Here was a way to make sense of this intangible, yet devastating, disease. We were grateful that we could see where our loved one fell on the scale. Family members could discuss it with clarity.

"Here's where we are. Here's where we're going."

We don't know how fast or slowly we'll get to the various stages, but we could see the inevitable steps that were coming.

And we could see the end result.

Stages Of The FAST Assessment

As shown on the FAST scale, Stages 1 through 5 are simple numbers with a description. Once you get to Stage 6, it breaks down into categories of 6a through 6e. Then, at Stage 7, it is divided into 7a through 7f.

When someone enters Stage 6, Palliative Care might be an option. Once someone enters into Stage 7, it is usually considered appropriate to be in Hospice

If you know anyone with dementia, take a look at the FAST Scale. It clarifies where your loved one is with the disease process.

The FAST scale provides a useful tool when we communicate with healthcare providers. Better healthcare decisions are made when we are all on the same page and use the same terms.

FAST scale for Alzheimer's Disease


The Myth Of Not Aging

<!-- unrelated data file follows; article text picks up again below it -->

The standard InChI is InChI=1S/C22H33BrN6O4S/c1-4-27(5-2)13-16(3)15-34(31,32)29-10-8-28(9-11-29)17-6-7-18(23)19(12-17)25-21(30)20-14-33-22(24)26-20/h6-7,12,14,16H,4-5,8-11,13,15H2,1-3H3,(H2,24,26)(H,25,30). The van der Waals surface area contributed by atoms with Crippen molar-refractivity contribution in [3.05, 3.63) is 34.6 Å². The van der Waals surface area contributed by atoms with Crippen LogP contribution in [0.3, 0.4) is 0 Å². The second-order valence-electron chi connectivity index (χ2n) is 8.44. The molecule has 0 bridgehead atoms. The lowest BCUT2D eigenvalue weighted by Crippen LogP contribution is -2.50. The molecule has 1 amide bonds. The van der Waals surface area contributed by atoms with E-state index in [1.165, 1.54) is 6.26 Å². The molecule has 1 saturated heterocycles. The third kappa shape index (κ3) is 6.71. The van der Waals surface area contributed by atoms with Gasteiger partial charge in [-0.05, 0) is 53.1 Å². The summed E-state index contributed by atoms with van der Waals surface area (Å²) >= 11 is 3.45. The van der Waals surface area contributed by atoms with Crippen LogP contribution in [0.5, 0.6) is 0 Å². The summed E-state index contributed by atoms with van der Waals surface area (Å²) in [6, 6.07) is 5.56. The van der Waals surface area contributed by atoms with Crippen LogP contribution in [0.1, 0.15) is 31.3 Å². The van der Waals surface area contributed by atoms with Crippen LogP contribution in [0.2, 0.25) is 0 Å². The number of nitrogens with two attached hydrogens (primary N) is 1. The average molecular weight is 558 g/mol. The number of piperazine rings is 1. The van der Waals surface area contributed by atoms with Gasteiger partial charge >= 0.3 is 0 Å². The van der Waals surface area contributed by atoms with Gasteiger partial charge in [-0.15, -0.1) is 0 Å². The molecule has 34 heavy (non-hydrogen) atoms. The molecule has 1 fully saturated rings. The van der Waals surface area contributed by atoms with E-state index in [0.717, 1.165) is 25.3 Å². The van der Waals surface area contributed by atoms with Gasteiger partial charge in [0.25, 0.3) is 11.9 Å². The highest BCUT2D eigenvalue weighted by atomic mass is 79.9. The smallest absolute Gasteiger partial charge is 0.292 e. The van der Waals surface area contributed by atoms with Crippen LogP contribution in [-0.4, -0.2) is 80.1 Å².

Myths About Aging

Pick up any article about aging and you'll see that 50 is the new 30 and 70 is the new 50.

As Baby Boomers head into, dare I say, old age, they're approaching it like they've attacked everything in their lives: head on and with a determined, "We're gonna change this!"

Have a good attitude!

Do this exercise!

Drink that vegetable juice!

It will keep you young! You won't age!

How many other products and ideas can you name that you "should" be doing? One more face cream, one more lip filler or Botox treatment, one more yoga pose. If you could just do one more something, then maybe you won't die. 

The Baby Boomers' can-do attitude worked in the 1960s, many things did change. And it will even work now, 50 – 60 years later, but only up to a certain point.


The Card Of Death Is Still In Play

We will still experience aging. We will still die.

Perhaps Baby Boomers will promote changes that allow for better measures to prevent extended suffering. We hope they will add enough voices that aging people will have a better quality-of-life and have more end-of-life choices available to them.

With all of our advances in medicine, we are able today to force human bodies to stay on the planet, whether they should or not, long after our bodies would have naturally let go. Then, there's the added complication of dementia that strips away our ability to have a vote in the matter.